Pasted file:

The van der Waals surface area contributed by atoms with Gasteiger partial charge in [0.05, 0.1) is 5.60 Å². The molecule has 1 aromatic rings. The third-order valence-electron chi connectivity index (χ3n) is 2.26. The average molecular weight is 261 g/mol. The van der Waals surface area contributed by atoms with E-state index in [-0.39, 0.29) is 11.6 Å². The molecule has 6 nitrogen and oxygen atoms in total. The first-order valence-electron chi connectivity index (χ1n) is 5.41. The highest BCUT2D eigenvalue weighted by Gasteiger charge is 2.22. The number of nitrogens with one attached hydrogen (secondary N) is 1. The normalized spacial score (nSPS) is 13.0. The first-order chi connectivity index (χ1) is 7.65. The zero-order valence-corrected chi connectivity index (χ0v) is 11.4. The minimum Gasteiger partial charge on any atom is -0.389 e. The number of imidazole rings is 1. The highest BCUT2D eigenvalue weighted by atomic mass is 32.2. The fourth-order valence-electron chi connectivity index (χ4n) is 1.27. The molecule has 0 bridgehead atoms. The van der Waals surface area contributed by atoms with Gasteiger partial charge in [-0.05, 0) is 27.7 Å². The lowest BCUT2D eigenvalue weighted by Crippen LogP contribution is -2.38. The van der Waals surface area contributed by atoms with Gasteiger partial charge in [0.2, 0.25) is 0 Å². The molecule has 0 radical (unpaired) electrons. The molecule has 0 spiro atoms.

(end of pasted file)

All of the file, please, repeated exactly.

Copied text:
The van der Waals surface area contributed by atoms with Gasteiger partial charge in [0.05, 0.1) is 5.60 Å². The molecule has 1 aromatic rings. The third-order valence-electron chi connectivity index (χ3n) is 2.26. The average molecular weight is 261 g/mol. The van der Waals surface area contributed by atoms with E-state index in [-0.39, 0.29) is 11.6 Å². The molecule has 6 nitrogen and oxygen atoms in total. The first-order valence-electron chi connectivity index (χ1n) is 5.41. The highest BCUT2D eigenvalue weighted by Gasteiger charge is 2.22. The number of nitrogens with one attached hydrogen (secondary N) is 1. The normalized spacial score (nSPS) is 13.0. The first-order chi connectivity index (χ1) is 7.65. The zero-order valence-corrected chi connectivity index (χ0v) is 11.4. The minimum Gasteiger partial charge on any atom is -0.389 e. The number of imidazole rings is 1. The highest BCUT2D eigenvalue weighted by atomic mass is 32.2. The fourth-order valence-electron chi connectivity index (χ4n) is 1.27. The molecule has 0 bridgehead atoms. The van der Waals surface area contributed by atoms with Gasteiger partial charge in [-0.05, 0) is 27.7 Å². The lowest BCUT2D eigenvalue weighted by Crippen LogP contribution is -2.38. The van der Waals surface area contributed by atoms with Gasteiger partial charge in [0.2, 0.25) is 0 Å². The molecule has 0 radical (unpaired) electrons. The molecule has 0 spiro atoms.